If it seems like only yesterday that chipmakers were pumping up 45nm processes, it was. But this is now and the talk is about the next generation and the next generation and a half after that. There used to be some breathing space between semiconductor processes: about three years or so. Now that time has shrunk to two years, largely because all the other tricks used to reduce the size of transistors on chips have run out of steam.
So, just months after 45nm processes started to ramp, companies are now touting the 32nm process and its little brother, 28nm. Curiously, a bunch of them picked the same week to do it. How odd. TSMC has decided that 32nm is a process for wusses and that the action is going to be 10 per cent smaller at the 28nm node. The Common Platform gang, who have a conference today in Santa Clara to talk about it, are concentrating mainly on 32nm, but say they will have 28nm ready about the same time as TSMC.
In some respects, you can look at the Common Platform and TSMC moves as signifying a bit of a slip in the TSMC deadline. At first, TSMC was not going to follow Intel and introduce a process that used high-k dielectrics and metal gates instead of the silicon and silicon oxide-based gates that have served the industry faithfully for 40 years. At the International Electron Device Meeting (IEDM) last year, IBM began to talk up high-k, metal-gate processes as well: expecting to introduce it at 32nm, in contrast to Intel's relatively early move at the 45nm node.
Then, earlier this year, TSMC told customers that it would offer both conventional silicon gates and the metal versions in parallel processes at 32nm. This has since mutated into metal gates at 28nm. Or, as history seems to be repeating itself, the process formerly known as 32nm has had a bit of a rebadging. Similar to the situation last year, when a process presented at IEDM as 45nm suddenly morphed into a 40nm offering, TSMC has a paper all about metal gates on - wait for it - 32nm when, apparently, it has no such process in development. The commercial 32nm process, which only has silicon gates, has been shoved into the shadows and emerge meekly later on next year. TSMC wants to shine the spotlight on 28nm.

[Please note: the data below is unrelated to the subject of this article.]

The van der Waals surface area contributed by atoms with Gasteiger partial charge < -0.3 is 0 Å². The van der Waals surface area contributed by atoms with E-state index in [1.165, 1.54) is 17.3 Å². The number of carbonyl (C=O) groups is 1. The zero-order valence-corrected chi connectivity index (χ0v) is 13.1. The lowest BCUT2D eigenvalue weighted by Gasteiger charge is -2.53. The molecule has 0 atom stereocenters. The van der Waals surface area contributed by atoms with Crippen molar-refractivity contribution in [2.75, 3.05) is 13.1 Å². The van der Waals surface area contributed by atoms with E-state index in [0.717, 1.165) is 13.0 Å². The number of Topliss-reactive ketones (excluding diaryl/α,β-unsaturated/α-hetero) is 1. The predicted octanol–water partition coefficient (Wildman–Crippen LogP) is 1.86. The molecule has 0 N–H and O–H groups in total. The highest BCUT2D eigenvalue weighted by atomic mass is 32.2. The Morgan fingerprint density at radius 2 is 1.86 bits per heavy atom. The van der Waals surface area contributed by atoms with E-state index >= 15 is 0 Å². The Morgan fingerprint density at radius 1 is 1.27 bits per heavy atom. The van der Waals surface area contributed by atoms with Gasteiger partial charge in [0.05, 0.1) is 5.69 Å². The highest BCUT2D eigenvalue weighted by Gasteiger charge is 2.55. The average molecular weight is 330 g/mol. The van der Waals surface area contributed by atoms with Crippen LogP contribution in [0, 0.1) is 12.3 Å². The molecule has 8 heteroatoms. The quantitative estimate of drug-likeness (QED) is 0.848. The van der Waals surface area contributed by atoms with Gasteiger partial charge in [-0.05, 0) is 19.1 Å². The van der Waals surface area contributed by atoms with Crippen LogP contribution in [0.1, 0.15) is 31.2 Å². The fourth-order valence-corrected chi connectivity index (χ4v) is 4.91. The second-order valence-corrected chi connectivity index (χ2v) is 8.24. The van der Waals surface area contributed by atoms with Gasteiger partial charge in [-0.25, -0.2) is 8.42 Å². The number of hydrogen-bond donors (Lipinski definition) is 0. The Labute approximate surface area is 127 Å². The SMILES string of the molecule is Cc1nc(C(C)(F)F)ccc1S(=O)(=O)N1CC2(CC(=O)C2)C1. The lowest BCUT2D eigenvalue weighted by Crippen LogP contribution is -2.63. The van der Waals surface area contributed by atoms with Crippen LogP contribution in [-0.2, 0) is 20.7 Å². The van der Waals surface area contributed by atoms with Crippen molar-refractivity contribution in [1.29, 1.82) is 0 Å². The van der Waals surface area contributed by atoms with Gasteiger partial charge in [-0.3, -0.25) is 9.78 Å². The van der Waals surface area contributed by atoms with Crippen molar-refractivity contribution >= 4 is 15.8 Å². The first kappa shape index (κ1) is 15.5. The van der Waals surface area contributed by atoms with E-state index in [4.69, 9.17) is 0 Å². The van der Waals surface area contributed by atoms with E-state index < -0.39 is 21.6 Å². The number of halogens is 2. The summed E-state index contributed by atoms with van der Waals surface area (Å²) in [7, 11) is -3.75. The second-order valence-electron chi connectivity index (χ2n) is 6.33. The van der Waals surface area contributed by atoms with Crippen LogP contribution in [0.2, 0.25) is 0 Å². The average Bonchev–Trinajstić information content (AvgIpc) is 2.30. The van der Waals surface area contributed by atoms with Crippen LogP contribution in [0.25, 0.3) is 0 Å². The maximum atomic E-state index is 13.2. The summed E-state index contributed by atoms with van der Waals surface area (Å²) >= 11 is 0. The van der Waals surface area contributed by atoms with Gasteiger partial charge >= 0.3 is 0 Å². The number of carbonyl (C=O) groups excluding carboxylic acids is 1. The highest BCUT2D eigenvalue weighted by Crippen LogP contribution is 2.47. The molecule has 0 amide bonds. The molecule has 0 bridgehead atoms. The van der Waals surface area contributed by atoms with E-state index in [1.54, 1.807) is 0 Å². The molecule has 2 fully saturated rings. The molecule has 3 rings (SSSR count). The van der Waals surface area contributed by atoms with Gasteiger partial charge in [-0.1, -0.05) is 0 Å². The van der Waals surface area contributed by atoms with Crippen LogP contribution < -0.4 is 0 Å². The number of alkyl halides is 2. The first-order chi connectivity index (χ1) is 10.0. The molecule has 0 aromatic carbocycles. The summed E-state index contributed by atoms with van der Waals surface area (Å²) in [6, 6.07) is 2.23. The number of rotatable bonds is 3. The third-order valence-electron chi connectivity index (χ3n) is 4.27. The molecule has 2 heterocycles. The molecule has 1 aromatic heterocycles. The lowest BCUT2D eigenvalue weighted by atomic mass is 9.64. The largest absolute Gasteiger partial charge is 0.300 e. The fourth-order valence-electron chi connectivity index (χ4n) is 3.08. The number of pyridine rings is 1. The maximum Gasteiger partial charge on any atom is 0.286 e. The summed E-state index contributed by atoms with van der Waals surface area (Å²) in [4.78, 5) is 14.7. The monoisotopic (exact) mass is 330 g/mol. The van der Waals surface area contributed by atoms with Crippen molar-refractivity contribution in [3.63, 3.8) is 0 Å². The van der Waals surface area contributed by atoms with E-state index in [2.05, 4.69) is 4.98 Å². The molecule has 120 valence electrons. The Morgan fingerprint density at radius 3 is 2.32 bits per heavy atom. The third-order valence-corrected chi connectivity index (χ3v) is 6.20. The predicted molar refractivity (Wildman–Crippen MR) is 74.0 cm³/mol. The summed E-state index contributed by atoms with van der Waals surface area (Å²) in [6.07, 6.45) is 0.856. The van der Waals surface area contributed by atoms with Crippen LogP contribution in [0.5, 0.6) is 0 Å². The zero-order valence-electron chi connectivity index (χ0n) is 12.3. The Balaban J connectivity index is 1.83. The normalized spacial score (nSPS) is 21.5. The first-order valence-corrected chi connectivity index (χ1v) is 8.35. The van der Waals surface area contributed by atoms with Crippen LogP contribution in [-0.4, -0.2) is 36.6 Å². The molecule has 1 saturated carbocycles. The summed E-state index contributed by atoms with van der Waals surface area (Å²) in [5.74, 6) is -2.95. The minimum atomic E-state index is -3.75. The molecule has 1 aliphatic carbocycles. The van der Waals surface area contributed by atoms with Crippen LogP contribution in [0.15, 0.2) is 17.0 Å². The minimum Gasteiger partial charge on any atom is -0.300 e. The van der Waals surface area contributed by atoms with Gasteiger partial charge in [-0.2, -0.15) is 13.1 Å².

Is TSMC's 28nm really a 32nm process? Frankly, it's anybody's guess right now. The company will not release details of the two things that would indicate whether it will really have a process that allows for smaller transistors than what IBM and the Common Platform gang plan. Those measurements are the contacted gate pitch - this tells you how far apart you can space transistors, so is a good marker for density - and the minimum SRAM cell size. However, if these numbers were good, I would expect TSMC to be shouting them from the rooftops.
Instead, what TSMC has done is shown how nervous it is about Common Platform even though its sales of foundry silicon dwarf those even of the Common Platform companies combined. Chartered Semiconductor Manufacturing is the third-placed foundry, but lies some way behind TSMC and UMC. IBM's foundry sales have slipped since 2005, according to IC Insights. Samsung, although the number-two chipmaker, has tiny foundry sales. Then again, it only got started a couple of years ago but has grown to be a top-ten foundry.